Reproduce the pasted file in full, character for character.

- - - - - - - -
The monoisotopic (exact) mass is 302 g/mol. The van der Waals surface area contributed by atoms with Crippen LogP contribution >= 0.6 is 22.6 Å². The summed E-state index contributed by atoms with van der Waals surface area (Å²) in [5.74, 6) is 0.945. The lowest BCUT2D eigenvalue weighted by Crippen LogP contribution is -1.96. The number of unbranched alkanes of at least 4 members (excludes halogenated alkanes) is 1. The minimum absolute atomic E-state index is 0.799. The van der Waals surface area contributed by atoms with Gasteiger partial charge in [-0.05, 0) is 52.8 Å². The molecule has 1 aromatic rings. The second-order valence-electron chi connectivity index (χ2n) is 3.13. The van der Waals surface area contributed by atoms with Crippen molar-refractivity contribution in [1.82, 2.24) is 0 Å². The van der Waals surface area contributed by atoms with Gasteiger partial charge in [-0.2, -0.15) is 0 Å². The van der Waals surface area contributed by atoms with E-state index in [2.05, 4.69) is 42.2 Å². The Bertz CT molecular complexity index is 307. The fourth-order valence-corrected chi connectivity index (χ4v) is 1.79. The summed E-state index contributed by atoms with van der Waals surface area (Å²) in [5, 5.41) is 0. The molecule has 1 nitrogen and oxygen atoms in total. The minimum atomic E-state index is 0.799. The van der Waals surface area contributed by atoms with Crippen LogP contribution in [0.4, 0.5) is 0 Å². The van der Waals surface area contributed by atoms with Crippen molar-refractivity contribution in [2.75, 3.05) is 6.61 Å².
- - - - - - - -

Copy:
The monoisotopic (exact) mass is 302 g/mol. The van der Waals surface area contributed by atoms with Crippen LogP contribution >= 0.6 is 22.6 Å². The summed E-state index contributed by atoms with van der Waals surface area (Å²) in [5.74, 6) is 0.945. The lowest BCUT2D eigenvalue weighted by Crippen LogP contribution is -1.96. The number of unbranched alkanes of at least 4 members (excludes halogenated alkanes) is 1. The minimum absolute atomic E-state index is 0.799. The van der Waals surface area contributed by atoms with Gasteiger partial charge in [-0.05, 0) is 52.8 Å². The molecule has 1 aromatic rings. The second-order valence-electron chi connectivity index (χ2n) is 3.13. The van der Waals surface area contributed by atoms with Crippen molar-refractivity contribution in [1.82, 2.24) is 0 Å². The van der Waals surface area contributed by atoms with Gasteiger partial charge in [-0.2, -0.15) is 0 Å². The van der Waals surface area contributed by atoms with E-state index in [2.05, 4.69) is 42.2 Å². The Bertz CT molecular complexity index is 307. The fourth-order valence-corrected chi connectivity index (χ4v) is 1.79. The summed E-state index contributed by atoms with van der Waals surface area (Å²) in [5, 5.41) is 0. The molecule has 1 nitrogen and oxygen atoms in total. The minimum atomic E-state index is 0.799. The van der Waals surface area contributed by atoms with Crippen LogP contribution in [0.4, 0.5) is 0 Å². The van der Waals surface area contributed by atoms with Crippen molar-refractivity contribution in [2.75, 3.05) is 6.61 Å².